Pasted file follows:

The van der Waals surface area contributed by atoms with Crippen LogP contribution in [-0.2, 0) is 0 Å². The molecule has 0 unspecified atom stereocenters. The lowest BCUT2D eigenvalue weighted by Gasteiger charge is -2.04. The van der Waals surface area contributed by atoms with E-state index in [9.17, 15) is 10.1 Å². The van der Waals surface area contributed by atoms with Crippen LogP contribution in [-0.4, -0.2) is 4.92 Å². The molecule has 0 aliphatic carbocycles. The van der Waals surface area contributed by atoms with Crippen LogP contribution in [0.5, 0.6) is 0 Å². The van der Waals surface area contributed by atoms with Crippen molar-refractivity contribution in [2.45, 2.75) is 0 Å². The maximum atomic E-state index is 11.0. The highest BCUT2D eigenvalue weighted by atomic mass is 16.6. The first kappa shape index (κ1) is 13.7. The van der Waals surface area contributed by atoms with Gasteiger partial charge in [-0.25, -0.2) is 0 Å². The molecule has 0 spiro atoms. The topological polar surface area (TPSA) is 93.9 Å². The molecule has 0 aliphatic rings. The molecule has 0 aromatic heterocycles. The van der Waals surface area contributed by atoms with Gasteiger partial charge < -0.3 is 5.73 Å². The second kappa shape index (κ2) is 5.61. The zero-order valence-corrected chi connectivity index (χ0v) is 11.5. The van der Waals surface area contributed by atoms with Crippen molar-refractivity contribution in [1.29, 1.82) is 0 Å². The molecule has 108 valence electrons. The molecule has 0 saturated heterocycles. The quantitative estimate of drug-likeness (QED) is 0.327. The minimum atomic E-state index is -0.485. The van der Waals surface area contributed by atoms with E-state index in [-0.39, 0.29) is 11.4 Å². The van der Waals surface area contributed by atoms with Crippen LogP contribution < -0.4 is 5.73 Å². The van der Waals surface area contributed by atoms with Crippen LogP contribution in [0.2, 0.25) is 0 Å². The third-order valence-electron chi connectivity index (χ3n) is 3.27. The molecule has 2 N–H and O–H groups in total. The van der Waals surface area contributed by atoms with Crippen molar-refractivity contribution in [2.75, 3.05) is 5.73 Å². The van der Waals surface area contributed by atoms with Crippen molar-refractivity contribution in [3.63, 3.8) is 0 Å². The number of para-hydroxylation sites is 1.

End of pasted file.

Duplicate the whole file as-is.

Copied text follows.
The van der Waals surface area contributed by atoms with Crippen LogP contribution in [-0.2, 0) is 0 Å². The molecule has 0 unspecified atom stereocenters. The lowest BCUT2D eigenvalue weighted by Gasteiger charge is -2.04. The van der Waals surface area contributed by atoms with E-state index in [9.17, 15) is 10.1 Å². The van der Waals surface area contributed by atoms with Crippen LogP contribution in [-0.4, -0.2) is 4.92 Å². The molecule has 0 aliphatic carbocycles. The van der Waals surface area contributed by atoms with Crippen LogP contribution in [0.5, 0.6) is 0 Å². The van der Waals surface area contributed by atoms with Crippen molar-refractivity contribution in [2.45, 2.75) is 0 Å². The maximum atomic E-state index is 11.0. The highest BCUT2D eigenvalue weighted by atomic mass is 16.6. The first kappa shape index (κ1) is 13.7. The van der Waals surface area contributed by atoms with Gasteiger partial charge in [-0.25, -0.2) is 0 Å². The molecule has 0 spiro atoms. The topological polar surface area (TPSA) is 93.9 Å². The molecule has 0 aliphatic rings. The molecule has 0 aromatic heterocycles. The van der Waals surface area contributed by atoms with Gasteiger partial charge < -0.3 is 5.73 Å². The second kappa shape index (κ2) is 5.61. The zero-order valence-corrected chi connectivity index (χ0v) is 11.5. The van der Waals surface area contributed by atoms with Crippen molar-refractivity contribution in [1.29, 1.82) is 0 Å². The molecule has 108 valence electrons. The molecule has 0 saturated heterocycles. The quantitative estimate of drug-likeness (QED) is 0.327. The minimum atomic E-state index is -0.485. The van der Waals surface area contributed by atoms with E-state index in [-0.39, 0.29) is 11.4 Å². The van der Waals surface area contributed by atoms with Crippen LogP contribution < -0.4 is 5.73 Å². The van der Waals surface area contributed by atoms with Crippen LogP contribution in [0.2, 0.25) is 0 Å². The third-order valence-electron chi connectivity index (χ3n) is 3.27. The molecule has 2 N–H and O–H groups in total. The van der Waals surface area contributed by atoms with Crippen molar-refractivity contribution in [2.75, 3.05) is 5.73 Å². The van der Waals surface area contributed by atoms with Crippen molar-refractivity contribution in [3.63, 3.8) is 0 Å². The number of para-hydroxylation sites is 1.